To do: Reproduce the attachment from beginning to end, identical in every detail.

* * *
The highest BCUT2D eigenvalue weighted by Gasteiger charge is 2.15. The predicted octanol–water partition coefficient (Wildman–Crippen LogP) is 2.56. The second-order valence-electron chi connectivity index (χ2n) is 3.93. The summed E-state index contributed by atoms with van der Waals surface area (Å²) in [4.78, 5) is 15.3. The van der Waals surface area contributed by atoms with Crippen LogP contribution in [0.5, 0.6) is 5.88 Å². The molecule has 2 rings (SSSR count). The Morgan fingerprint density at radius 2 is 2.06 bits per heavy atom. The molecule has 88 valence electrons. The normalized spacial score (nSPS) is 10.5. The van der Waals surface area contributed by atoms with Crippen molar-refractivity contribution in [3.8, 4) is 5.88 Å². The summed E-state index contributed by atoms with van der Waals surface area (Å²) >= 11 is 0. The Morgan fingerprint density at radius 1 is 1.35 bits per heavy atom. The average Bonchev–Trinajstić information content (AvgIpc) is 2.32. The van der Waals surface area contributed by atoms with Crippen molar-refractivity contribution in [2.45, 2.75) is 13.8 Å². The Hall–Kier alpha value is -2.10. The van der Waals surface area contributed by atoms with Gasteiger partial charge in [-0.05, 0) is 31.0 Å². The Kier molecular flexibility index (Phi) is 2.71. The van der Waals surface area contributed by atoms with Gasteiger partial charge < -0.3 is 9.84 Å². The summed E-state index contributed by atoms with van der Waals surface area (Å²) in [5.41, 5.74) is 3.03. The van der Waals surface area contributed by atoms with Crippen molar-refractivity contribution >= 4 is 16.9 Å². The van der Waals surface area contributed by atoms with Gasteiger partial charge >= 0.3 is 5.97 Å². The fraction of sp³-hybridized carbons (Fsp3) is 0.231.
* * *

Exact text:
The highest BCUT2D eigenvalue weighted by Gasteiger charge is 2.15. The predicted octanol–water partition coefficient (Wildman–Crippen LogP) is 2.56. The second-order valence-electron chi connectivity index (χ2n) is 3.93. The summed E-state index contributed by atoms with van der Waals surface area (Å²) in [4.78, 5) is 15.3. The van der Waals surface area contributed by atoms with Crippen LogP contribution in [0.5, 0.6) is 5.88 Å². The molecule has 2 rings (SSSR count). The Morgan fingerprint density at radius 2 is 2.06 bits per heavy atom. The molecule has 88 valence electrons. The normalized spacial score (nSPS) is 10.5. The van der Waals surface area contributed by atoms with Crippen molar-refractivity contribution in [3.8, 4) is 5.88 Å². The summed E-state index contributed by atoms with van der Waals surface area (Å²) >= 11 is 0. The Morgan fingerprint density at radius 1 is 1.35 bits per heavy atom. The average Bonchev–Trinajstić information content (AvgIpc) is 2.32. The van der Waals surface area contributed by atoms with Crippen molar-refractivity contribution in [2.45, 2.75) is 13.8 Å². The Hall–Kier alpha value is -2.10. The van der Waals surface area contributed by atoms with Gasteiger partial charge in [-0.05, 0) is 31.0 Å². The Kier molecular flexibility index (Phi) is 2.71. The van der Waals surface area contributed by atoms with Gasteiger partial charge < -0.3 is 9.84 Å². The summed E-state index contributed by atoms with van der Waals surface area (Å²) in [5.41, 5.74) is 3.03. The van der Waals surface area contributed by atoms with Crippen molar-refractivity contribution >= 4 is 16.9 Å². The van der Waals surface area contributed by atoms with Gasteiger partial charge >= 0.3 is 5.97 Å². The fraction of sp³-hybridized carbons (Fsp3) is 0.231.